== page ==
To obtain the minimizer, we propose to iteratively decrease via the nonlinear conjugate gradient algorithm  which converges quadratically  without requiring the second derivative of the objective function. At the -th iteration, the conjugate direction is
where is the gradient of at ,
and . Here, the initial values are obtained by performing the Lasso method  on complete observations, and the gradient is numerically calculated via central differences. We determine the step size in the conjugate direction through a line search:
We summarize the whole procedure for the implementation of the proposed method in Algorithm 1. Note that estimation of MBI is carried out in Step 2, and the nonlinear conjugate gradient method is performed in Step 3.
To select the tuning parameter in the penalty function , we propose a BIC-type criterion (MBI-BIC) as follows:
where is the proposed estimator for a given , is the number of non-zero estimated coefficients in , and is the residual sum of squares from all the missing pattern groups with the -th group
Compared with the traditional Bayesian information criterion (BIC) , the proposed MBI-BIC incorporates additional information from incomplete observations via the MBI. We select the optimal tuning parameter corresponding to the lowest MBI-BIC.
In this section, we provide the theoretical foundation of the proposed method under regularity conditions. In particular, we establish estimation consistency, selection consistency, and asymptotic normality of the proposed estimator. We also show that the proposed MBI leads to more efficient estimation than a single imputation method. Throughout this section, we assume that sources of covariates for each subject are missing at random.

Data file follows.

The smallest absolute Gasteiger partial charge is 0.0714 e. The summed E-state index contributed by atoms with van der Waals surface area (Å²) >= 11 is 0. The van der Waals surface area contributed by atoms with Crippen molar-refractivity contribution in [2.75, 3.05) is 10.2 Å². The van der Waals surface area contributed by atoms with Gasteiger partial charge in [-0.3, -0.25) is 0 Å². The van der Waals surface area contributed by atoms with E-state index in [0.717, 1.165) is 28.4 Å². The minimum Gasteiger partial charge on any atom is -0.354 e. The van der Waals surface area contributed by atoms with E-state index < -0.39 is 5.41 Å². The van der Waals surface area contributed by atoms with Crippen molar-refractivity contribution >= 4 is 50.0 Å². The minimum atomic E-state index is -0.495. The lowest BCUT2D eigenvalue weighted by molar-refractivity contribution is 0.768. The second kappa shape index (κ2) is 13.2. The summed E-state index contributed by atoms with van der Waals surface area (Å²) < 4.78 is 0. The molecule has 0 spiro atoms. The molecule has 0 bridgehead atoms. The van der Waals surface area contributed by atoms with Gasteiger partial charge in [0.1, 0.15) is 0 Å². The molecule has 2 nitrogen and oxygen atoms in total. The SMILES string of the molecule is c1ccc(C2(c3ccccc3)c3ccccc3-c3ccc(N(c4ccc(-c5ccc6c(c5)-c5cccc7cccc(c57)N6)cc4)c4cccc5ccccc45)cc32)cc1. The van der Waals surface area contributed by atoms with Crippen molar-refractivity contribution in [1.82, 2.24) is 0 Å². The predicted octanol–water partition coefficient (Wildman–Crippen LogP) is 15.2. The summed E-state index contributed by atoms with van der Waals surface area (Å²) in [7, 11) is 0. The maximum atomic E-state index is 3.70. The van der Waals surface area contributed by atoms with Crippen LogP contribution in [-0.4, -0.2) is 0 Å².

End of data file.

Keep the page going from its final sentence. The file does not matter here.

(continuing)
5.1 Asymptotic properties for fixed and
In this subsection, we assume that and are both fixed as , where . Let be the estimating functions from samples, where is a column vector consisting of the -th sample of all available estimating functions with if for . We require the following regularity conditions:
For any , , , and , we have
where is a vector consisting of samples for all , and is an estimator of .
For any , with a sufficiently large ,
where is a submatrix of with columns representing estimating functions of the -th group.
For each , there exists such that .
Assume that exists and is finite for any .
Note that, equations (8) and (9) in Condition 1 are satisfied if the consistency of a coefficient estimator for holds under a linear model in predicting and , which can be obtained through the least squares or GLM  estimator. Moreover, Condition 1 requires the existence of the fourth moments of covariates and the error term. Condition 2 holds when the block-wise imputations based on different missing pattern groups are distinct with probability . Condition 3 is satisfied when the block-wise missing data contain complete cases, while for data with no complete cases, it requires that each covariate is observed from at least one group and utilized in the MBI to predict missing values. Additionally, Condition 4 assumes that ratios between sample sizes of different missing pattern groups are finite as goes to infinity.